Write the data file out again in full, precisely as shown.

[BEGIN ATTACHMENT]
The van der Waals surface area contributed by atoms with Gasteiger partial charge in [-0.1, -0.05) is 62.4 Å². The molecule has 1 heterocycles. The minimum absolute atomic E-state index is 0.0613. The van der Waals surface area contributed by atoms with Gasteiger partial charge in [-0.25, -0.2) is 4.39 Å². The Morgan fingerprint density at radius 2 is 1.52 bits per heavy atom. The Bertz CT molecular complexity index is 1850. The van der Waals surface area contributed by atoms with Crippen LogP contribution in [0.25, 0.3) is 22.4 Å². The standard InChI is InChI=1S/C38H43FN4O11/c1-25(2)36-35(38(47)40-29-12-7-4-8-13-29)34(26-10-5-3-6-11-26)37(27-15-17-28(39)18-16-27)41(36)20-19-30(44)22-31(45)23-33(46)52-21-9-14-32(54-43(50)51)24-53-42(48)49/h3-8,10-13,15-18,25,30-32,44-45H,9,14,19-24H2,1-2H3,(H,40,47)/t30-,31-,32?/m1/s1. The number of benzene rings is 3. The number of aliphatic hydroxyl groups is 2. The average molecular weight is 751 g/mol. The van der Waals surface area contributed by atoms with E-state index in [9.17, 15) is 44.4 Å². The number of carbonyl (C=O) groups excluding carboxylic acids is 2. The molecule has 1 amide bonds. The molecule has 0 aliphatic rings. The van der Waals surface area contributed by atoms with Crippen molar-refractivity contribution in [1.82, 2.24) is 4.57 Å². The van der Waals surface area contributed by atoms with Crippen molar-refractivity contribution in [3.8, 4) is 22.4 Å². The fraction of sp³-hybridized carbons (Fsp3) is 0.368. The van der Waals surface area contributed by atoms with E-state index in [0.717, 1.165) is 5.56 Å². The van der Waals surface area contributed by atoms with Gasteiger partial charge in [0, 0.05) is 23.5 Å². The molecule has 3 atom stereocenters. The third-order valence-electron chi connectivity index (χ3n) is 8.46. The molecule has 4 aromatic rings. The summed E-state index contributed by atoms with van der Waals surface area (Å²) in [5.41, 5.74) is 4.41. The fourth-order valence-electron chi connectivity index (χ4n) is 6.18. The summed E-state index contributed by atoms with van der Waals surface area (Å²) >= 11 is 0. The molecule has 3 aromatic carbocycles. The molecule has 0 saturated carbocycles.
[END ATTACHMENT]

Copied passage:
The van der Waals surface area contributed by atoms with Gasteiger partial charge in [-0.1, -0.05) is 62.4 Å². The molecule has 1 heterocycles. The minimum absolute atomic E-state index is 0.0613. The van der Waals surface area contributed by atoms with Gasteiger partial charge in [-0.25, -0.2) is 4.39 Å². The Morgan fingerprint density at radius 2 is 1.52 bits per heavy atom. The Bertz CT molecular complexity index is 1850. The van der Waals surface area contributed by atoms with Crippen LogP contribution in [0.25, 0.3) is 22.4 Å². The standard InChI is InChI=1S/C38H43FN4O11/c1-25(2)36-35(38(47)40-29-12-7-4-8-13-29)34(26-10-5-3-6-11-26)37(27-15-17-28(39)18-16-27)41(36)20-19-30(44)22-31(45)23-33(46)52-21-9-14-32(54-43(50)51)24-53-42(48)49/h3-8,10-13,15-18,25,30-32,44-45H,9,14,19-24H2,1-2H3,(H,40,47)/t30-,31-,32?/m1/s1. The number of benzene rings is 3. The number of aliphatic hydroxyl groups is 2. The average molecular weight is 751 g/mol. The van der Waals surface area contributed by atoms with E-state index in [9.17, 15) is 44.4 Å². The number of carbonyl (C=O) groups excluding carboxylic acids is 2. The molecule has 1 amide bonds. The molecule has 0 aliphatic rings. The van der Waals surface area contributed by atoms with Crippen molar-refractivity contribution in [1.82, 2.24) is 4.57 Å². The van der Waals surface area contributed by atoms with Crippen molar-refractivity contribution in [3.8, 4) is 22.4 Å². The fraction of sp³-hybridized carbons (Fsp3) is 0.368. The van der Waals surface area contributed by atoms with E-state index in [0.717, 1.165) is 5.56 Å². The van der Waals surface area contributed by atoms with Gasteiger partial charge in [0, 0.05) is 23.5 Å². The molecule has 3 atom stereocenters. The third-order valence-electron chi connectivity index (χ3n) is 8.46. The molecule has 4 aromatic rings. The summed E-state index contributed by atoms with van der Waals surface area (Å²) in [5.41, 5.74) is 4.41. The fourth-order valence-electron chi connectivity index (χ4n) is 6.18. The summed E-state index contributed by atoms with van der Waals surface area (Å²) >= 11 is 0. The molecule has 3 aromatic carbocycles. The molecule has 0 saturated carbocycles.